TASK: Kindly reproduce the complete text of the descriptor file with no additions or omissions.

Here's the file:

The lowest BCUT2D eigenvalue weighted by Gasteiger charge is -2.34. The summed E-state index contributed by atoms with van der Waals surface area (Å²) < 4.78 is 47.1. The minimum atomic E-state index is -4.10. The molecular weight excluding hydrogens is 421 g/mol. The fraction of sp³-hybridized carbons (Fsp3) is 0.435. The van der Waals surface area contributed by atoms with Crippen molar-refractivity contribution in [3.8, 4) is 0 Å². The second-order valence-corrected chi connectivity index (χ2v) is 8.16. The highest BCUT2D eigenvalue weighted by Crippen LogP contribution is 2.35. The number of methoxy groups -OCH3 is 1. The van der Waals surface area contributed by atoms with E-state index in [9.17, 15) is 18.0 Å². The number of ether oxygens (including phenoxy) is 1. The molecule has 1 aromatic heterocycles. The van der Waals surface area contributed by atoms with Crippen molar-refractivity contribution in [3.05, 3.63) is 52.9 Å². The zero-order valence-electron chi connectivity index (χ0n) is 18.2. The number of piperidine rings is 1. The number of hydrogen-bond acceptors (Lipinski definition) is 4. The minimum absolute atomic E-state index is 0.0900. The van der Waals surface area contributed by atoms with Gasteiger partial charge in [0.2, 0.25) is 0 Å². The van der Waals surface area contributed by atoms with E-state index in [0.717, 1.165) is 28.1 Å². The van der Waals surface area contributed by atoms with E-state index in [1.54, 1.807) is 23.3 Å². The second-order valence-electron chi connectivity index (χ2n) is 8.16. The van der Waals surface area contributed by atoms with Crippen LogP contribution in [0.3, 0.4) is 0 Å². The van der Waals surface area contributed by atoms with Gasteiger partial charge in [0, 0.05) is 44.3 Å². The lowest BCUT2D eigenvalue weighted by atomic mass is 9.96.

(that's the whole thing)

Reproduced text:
The lowest BCUT2D eigenvalue weighted by Gasteiger charge is -2.34. The summed E-state index contributed by atoms with van der Waals surface area (Å²) < 4.78 is 47.1. The minimum atomic E-state index is -4.10. The molecular weight excluding hydrogens is 421 g/mol. The fraction of sp³-hybridized carbons (Fsp3) is 0.435. The van der Waals surface area contributed by atoms with Crippen molar-refractivity contribution in [3.8, 4) is 0 Å². The second-order valence-corrected chi connectivity index (χ2v) is 8.16. The highest BCUT2D eigenvalue weighted by Crippen LogP contribution is 2.35. The number of methoxy groups -OCH3 is 1. The van der Waals surface area contributed by atoms with E-state index in [9.17, 15) is 18.0 Å². The number of ether oxygens (including phenoxy) is 1. The molecule has 1 aromatic heterocycles. The van der Waals surface area contributed by atoms with Crippen molar-refractivity contribution in [3.05, 3.63) is 52.9 Å². The zero-order valence-electron chi connectivity index (χ0n) is 18.2. The number of piperidine rings is 1. The number of hydrogen-bond acceptors (Lipinski definition) is 4. The minimum absolute atomic E-state index is 0.0900. The van der Waals surface area contributed by atoms with Gasteiger partial charge in [0.2, 0.25) is 0 Å². The van der Waals surface area contributed by atoms with E-state index in [0.717, 1.165) is 28.1 Å². The van der Waals surface area contributed by atoms with E-state index in [1.54, 1.807) is 23.3 Å². The second-order valence-electron chi connectivity index (χ2n) is 8.16. The van der Waals surface area contributed by atoms with Crippen LogP contribution in [0.3, 0.4) is 0 Å². The van der Waals surface area contributed by atoms with Gasteiger partial charge in [0, 0.05) is 44.3 Å². The lowest BCUT2D eigenvalue weighted by atomic mass is 9.96.